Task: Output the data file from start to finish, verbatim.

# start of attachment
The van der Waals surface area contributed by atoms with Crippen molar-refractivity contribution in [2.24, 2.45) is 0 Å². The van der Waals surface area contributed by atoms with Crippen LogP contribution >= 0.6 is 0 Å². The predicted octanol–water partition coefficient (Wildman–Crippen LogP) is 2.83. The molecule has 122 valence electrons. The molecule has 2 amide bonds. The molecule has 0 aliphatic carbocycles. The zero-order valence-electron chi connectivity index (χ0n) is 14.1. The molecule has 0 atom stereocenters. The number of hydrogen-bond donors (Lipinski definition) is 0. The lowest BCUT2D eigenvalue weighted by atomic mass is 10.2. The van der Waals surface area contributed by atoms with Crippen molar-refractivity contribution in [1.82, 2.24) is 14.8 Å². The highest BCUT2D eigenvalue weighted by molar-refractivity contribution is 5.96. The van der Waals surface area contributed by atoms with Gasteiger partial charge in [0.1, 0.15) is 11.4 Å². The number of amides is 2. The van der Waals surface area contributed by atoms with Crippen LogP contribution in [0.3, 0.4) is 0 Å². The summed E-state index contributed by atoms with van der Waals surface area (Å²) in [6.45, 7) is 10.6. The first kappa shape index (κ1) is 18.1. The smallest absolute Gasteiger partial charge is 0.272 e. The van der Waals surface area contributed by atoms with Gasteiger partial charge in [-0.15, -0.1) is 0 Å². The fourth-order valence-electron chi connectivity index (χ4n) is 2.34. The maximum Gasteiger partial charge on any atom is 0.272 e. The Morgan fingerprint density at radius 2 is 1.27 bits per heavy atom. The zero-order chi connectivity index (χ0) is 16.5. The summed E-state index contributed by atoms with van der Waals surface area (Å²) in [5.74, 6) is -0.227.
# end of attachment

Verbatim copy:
The van der Waals surface area contributed by atoms with Crippen molar-refractivity contribution in [2.24, 2.45) is 0 Å². The van der Waals surface area contributed by atoms with Crippen LogP contribution >= 0.6 is 0 Å². The predicted octanol–water partition coefficient (Wildman–Crippen LogP) is 2.83. The molecule has 122 valence electrons. The molecule has 2 amide bonds. The molecule has 0 aliphatic carbocycles. The zero-order valence-electron chi connectivity index (χ0n) is 14.1. The molecule has 0 atom stereocenters. The number of hydrogen-bond donors (Lipinski definition) is 0. The lowest BCUT2D eigenvalue weighted by atomic mass is 10.2. The van der Waals surface area contributed by atoms with Crippen molar-refractivity contribution in [1.82, 2.24) is 14.8 Å². The highest BCUT2D eigenvalue weighted by molar-refractivity contribution is 5.96. The van der Waals surface area contributed by atoms with Gasteiger partial charge in [0.1, 0.15) is 11.4 Å². The number of amides is 2. The van der Waals surface area contributed by atoms with Crippen LogP contribution in [0.3, 0.4) is 0 Å². The summed E-state index contributed by atoms with van der Waals surface area (Å²) in [6.45, 7) is 10.6. The first kappa shape index (κ1) is 18.1. The smallest absolute Gasteiger partial charge is 0.272 e. The van der Waals surface area contributed by atoms with Gasteiger partial charge in [-0.15, -0.1) is 0 Å². The fourth-order valence-electron chi connectivity index (χ4n) is 2.34. The maximum Gasteiger partial charge on any atom is 0.272 e. The Morgan fingerprint density at radius 2 is 1.27 bits per heavy atom. The zero-order chi connectivity index (χ0) is 16.5. The summed E-state index contributed by atoms with van der Waals surface area (Å²) in [5.74, 6) is -0.227.